In this interview, Miriel Ho (CReATe Fertility Centre, Toronto, Canada) discusses the biggest challenges in stem cell research when it comes to culture reagents and the unmet needs she has experienced in this area. In addition to this, we hear how her research group has utilized human induced pluripotent stems cells (hiPSCs) as models to investigate fetal organ development in the presence of addictive substances.
Can you tell us more about your role, your research and what inspired you to work in this field?
I am the Director of the Vascular and Regenerative Medicine Platform at CReATe Fertility Centre in Toronto (Canada). Presently, my research group utilizes human induced pluripotent stem cells (hiPSCs) as models to investigate major milestones during fetal organ development in the presence of addictive substances. In addition, we also interrogate the feasibility of a range of hiPSC cellular and cell-free derivatives to restore normal growth control and function in injured or diseased cells. Our team is always excited to learn about how these diverse areas of discovery science can be potentially translated to, or integrated with, existing clinical therapeutics to benefit fetal and adult health.
What unmet needs have you experienced with regards to your choice of culture reagents? What are the biggest challenges in stem cell research when it comes to culture reagents?
Stem cell research as a whole is very dependent on the potency of growth factors, the culture medium and the extracellular matrix on which the cells are grown. Together, these form the basic microenvironment that influence cell behavior, fate and function. Thus, we really require this microenvironment to be supportive. One of the challenges we face in seeding hiPSCs in single cell format is the maintenance of pluripotency with minimal spontaneous differentiation. Another consideration is the ability of the hiPSC single cells to proliferate in a short period to achieve a critical confluence before initiating differentiation studies. Both parameters are essential to ensure the efficiency, and therefore, the success of downstream cellular differentiation.
How does the choice of culture reagents impact the quality and consistency of your results?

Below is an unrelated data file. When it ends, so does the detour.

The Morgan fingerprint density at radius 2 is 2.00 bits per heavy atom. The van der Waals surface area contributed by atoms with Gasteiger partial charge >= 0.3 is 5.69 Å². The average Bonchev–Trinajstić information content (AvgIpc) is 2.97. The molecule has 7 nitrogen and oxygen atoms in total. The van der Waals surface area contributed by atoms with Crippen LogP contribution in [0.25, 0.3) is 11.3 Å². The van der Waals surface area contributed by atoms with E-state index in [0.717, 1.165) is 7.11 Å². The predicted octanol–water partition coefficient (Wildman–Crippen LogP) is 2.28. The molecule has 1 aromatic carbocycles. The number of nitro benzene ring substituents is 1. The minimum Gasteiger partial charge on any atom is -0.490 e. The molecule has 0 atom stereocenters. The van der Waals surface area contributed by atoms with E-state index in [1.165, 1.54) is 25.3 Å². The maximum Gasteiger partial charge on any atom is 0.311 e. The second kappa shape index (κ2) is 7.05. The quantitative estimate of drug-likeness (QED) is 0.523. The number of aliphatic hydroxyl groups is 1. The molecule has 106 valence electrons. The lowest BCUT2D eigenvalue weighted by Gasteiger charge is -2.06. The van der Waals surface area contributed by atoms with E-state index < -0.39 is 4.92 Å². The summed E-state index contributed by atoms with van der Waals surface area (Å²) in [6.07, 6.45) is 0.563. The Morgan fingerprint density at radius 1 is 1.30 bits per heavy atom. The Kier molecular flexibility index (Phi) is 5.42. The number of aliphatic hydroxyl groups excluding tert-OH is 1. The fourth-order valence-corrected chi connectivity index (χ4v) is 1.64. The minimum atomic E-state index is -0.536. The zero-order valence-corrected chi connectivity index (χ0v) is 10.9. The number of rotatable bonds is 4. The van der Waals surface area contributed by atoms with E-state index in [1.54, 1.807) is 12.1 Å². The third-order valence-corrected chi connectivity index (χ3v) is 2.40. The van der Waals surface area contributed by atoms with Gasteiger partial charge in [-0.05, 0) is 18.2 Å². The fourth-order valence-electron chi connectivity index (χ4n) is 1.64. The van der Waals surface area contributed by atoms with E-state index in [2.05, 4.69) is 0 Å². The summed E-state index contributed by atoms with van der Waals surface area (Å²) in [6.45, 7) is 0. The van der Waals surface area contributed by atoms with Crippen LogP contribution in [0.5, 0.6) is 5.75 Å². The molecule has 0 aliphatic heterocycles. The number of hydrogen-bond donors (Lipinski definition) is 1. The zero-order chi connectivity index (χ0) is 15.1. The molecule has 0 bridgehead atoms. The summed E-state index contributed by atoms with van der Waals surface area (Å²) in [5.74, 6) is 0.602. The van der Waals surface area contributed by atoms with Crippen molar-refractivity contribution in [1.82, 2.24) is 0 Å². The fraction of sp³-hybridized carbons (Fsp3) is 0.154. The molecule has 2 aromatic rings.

The quality of cell culture reagents has a direct and profound impact on the ability to achieve reliable results. Notwithstanding that multiple companies offer the same product; we have a preference to purchase certain culture reagents from specific companies. This is especially the case if the companies are able to provide us with the same lot number of the culture reagent to minimize potential batch-to-batch variation.
How has ExCellerate iPSC Expansion Medium helped to overcome these obstacles?
We were given the opportunity to trial the ExCellerate iPSC Expansion Medium and have found it to be highly supportive in the maintenance of pluripotency of hiPSCs seeded in small colonies as well as single cell format. Furthermore, the cells cultured in this medium also expanded very well in a short period, which meant that we could quickly proceed with our downstream studies. We found this to be the case across multiple iPSC lines and also different iPSC clones.
Can you provide us with a bit more information on how you have used this product (e.g., applications)?
We have used the ExCellerate iPSC Expansion Medium as a starting medium to perform monolayer differentiation of cultures including those of the vascular, cardio-pulmonary, neurovascular and renal lineages. In parallel, we have performed 3D organoid cultures for some of these systems as well. In both settings, the iPSC derivatives were employed as high-throughput in vitro models to evaluate the exposure of addictive substances in fetal/adult cell behavior and function.
What improvements were you most excited to see from using ExCellerate iPSC Expansion Medium?
We were interested to observe that the ExCellerate iPSC Expansion Medium maintained a high degree of stemness in single iPSCs comparable to those grown in colonies. Furthermore, single cell hiPSCs showed improved viability, a shortened lag phase of cell expansion and also exhibited healthy metabolism. Together, we believe these parameters contributed to a higher rate of differentiation efficiency and subsequent cell function when we conducted our experimental studies.
Looking to the future, how do you see the need for animal component-free products evolving over the next 10 years?
The vision of utilizing stem cells in regenerative medicine to treat diseases or to replace damaged tissue has gained increasing global traction in the last decade. As more research laboratories adopt experimental models that accurately recapitulate the in vivo human condition, it is very plausible that animal component-free cell reagents will be highly valuable to the progressive development of cell and cell-free therapeutics. The use of clearly defined, animal component-free products during this process may also improve the likelihood for such therapies to be accepted and approved for clinical applications by government regulatory bodies.
The opinions expressed in this interview are those of the interviewee and do not necessarily reflect the views of RegMedNet or Future Science Group.
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